Not much is still known about George W. Hall’s life.
His death, however, will be forever significant.
We know Hall was a 26-year-old private in the First Idaho Infantry Regiment of United States Volunteers — a fledgling group that would evolve into the Idaho National Guard.
We know he enrolled in the infantry’s Company B in Boise by May 25, 1898.
We know he was a Christian and likely carried the standard-issue Springfield breech-loading single-shot rifle with him to battle.
What has largely been forgotten is that Hall has the sad distinction of being the first Idahoan killed in action from an Idaho military unit after it became a state in 1890, according to retired Master Sgt. Jeff Packer.
And he died on the first day of battle in a war you’ve probably never heard of: the Philippine-American War in 1899.
“It’s one of the saddest parts of American history that is unknown,” said Shelton Woods, a Boise State University professor born and raised in the Philippines who specializes in southeastern Asian history. “If you would ask, 95, 98 percent of Americans about the Philippine-American War they would look at you with a blank face and say, ‘I don’t know what you’re talking about.’ It’s just not on their radar.”
As Idahoans enjoy a three-day holiday weekend, Packer, the chief curator at the Idaho Military Museum, hopes Americans never lose sight of what Memorial Day is really about: remembering all servicemen and women who gave their lives for country.
Remember the Maine!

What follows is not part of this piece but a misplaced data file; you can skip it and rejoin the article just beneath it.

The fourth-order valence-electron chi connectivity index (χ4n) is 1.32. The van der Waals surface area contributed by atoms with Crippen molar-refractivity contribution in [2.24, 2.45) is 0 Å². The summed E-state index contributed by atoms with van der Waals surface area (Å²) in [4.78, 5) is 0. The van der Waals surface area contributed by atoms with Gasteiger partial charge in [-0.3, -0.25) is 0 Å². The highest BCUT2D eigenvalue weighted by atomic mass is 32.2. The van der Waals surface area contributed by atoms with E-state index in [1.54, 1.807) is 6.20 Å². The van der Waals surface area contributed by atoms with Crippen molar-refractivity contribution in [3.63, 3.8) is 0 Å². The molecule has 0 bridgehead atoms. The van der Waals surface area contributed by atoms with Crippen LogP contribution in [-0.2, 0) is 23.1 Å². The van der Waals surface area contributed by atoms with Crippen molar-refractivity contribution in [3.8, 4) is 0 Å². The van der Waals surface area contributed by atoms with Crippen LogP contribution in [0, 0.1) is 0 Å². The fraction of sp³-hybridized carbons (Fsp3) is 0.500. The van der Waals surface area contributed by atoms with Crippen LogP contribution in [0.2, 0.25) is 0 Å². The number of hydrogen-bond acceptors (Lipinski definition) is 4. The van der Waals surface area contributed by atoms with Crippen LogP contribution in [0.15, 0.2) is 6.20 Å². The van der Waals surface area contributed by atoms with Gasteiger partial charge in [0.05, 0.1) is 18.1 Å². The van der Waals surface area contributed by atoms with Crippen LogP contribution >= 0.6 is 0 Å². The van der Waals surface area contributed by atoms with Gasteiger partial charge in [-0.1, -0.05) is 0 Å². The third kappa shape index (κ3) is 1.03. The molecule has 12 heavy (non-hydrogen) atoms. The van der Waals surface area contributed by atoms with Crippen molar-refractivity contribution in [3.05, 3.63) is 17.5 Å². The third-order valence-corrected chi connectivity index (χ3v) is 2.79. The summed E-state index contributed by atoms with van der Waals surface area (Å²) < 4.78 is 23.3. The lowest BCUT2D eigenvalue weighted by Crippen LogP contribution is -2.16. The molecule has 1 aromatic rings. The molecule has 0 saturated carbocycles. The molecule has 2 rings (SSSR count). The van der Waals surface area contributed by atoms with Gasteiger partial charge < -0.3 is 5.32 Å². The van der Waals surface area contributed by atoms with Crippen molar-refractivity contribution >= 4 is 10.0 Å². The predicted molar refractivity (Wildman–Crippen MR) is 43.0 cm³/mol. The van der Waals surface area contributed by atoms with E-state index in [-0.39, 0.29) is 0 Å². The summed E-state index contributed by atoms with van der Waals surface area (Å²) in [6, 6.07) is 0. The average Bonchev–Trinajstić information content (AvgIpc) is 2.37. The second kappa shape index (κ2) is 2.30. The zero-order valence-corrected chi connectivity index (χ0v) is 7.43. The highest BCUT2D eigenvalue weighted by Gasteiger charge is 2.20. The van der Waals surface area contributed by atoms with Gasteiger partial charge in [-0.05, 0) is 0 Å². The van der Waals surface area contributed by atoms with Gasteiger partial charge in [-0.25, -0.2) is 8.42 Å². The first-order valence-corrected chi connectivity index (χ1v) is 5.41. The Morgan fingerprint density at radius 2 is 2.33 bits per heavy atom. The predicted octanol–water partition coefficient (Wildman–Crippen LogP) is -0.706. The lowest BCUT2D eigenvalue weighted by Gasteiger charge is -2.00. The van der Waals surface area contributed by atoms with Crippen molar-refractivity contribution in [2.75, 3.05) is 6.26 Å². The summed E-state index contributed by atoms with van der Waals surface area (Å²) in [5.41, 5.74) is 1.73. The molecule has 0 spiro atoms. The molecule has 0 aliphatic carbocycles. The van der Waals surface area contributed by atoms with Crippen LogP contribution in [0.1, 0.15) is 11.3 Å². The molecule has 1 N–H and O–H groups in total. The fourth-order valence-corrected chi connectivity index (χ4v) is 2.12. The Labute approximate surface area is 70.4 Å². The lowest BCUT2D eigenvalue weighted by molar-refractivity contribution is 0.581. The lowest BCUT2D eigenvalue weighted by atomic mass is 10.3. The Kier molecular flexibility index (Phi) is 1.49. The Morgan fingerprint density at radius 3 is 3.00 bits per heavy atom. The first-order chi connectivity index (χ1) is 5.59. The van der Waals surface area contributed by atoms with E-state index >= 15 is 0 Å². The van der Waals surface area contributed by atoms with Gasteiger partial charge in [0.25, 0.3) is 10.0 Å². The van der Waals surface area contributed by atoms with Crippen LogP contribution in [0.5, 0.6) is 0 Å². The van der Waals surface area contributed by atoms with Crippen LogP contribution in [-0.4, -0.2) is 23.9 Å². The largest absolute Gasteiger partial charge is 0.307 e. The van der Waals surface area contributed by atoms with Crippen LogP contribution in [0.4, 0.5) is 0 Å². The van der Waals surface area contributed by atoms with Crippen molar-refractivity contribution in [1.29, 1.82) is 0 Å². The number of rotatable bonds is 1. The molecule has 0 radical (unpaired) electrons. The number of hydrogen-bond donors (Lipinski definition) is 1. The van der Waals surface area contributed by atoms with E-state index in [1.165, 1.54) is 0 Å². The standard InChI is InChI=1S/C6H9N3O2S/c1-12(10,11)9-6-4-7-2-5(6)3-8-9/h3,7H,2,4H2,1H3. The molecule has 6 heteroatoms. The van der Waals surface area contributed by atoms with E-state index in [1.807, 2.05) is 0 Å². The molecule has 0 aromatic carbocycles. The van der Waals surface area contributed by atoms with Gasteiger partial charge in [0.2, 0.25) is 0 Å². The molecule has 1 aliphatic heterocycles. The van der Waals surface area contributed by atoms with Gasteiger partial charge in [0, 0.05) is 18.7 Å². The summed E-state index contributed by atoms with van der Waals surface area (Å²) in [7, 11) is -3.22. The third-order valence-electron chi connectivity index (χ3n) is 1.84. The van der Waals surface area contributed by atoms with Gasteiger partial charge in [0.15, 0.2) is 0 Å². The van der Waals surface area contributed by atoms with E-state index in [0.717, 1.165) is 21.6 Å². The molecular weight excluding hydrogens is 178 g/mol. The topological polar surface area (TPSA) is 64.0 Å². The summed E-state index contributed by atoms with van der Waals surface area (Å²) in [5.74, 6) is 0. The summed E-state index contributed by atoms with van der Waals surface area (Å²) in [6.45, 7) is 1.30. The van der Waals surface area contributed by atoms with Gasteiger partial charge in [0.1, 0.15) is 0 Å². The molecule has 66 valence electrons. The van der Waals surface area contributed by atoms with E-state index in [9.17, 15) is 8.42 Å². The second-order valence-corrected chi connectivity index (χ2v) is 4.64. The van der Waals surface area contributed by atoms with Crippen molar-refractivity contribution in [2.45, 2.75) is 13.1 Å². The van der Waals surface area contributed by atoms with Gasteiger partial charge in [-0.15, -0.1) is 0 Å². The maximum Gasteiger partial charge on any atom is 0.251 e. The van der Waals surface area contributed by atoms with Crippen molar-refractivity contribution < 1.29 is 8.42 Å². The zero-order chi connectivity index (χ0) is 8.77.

Why would an average citizen like Hall volunteer to fight in a brand new regiment in a conflict taking shape in a hot, humid country comprised of more than 7,000 islands an ocean away?
“I don’t imagine the answer to that question then is any different to the answer to that question today,” said Idaho National Guard Capt. Robert Taylor, who serves as the Guard’s historian. “It’s still a volunteer force. It’s still people willing to deploy and fight for their state and country.”
To understand how Hall and the rest of the First Idaho Volunteers — which was made up of eight companies, 32 officers and 644 enlisted — ended up waging war against the Philippines, one must go a bit further back in history.
After America pushed its frontier into the West, it didn’t exactly slow down when it came to expansion.
“We said, ‘Reaching the Pacific isn’t going to stop us,’” Woods said. “’We’re going to keep going.’ People like Teddy Roosevelt, who believed in American exceptionalism, said keep on moving west to Hawaii, Guam and then the Philippines.”
The United States, which had been keeping its eye on Spain’s colonial rule over Cuba, was pulled into the Spanish-American War when the USS Maine, sent to Havana to ensure the safety of American interests, sunk in Havana Harbor. Although the cause of the blast that doomed the ship is still disputed, President William McKinley and his administration used the deaths of the 260 aboard as a rallying cry — Remember the Maine! — to enter war.
Meanwhile, Spain — and the Catholic Church — felt its control over the Philippines slipping away as Filipinos began demanding independence from their colonial mother.
The United States, realizing there were strategic and economic benefits to controlling the Philippines, helped the Filipino insurgents rid the Spanish from the archipelago.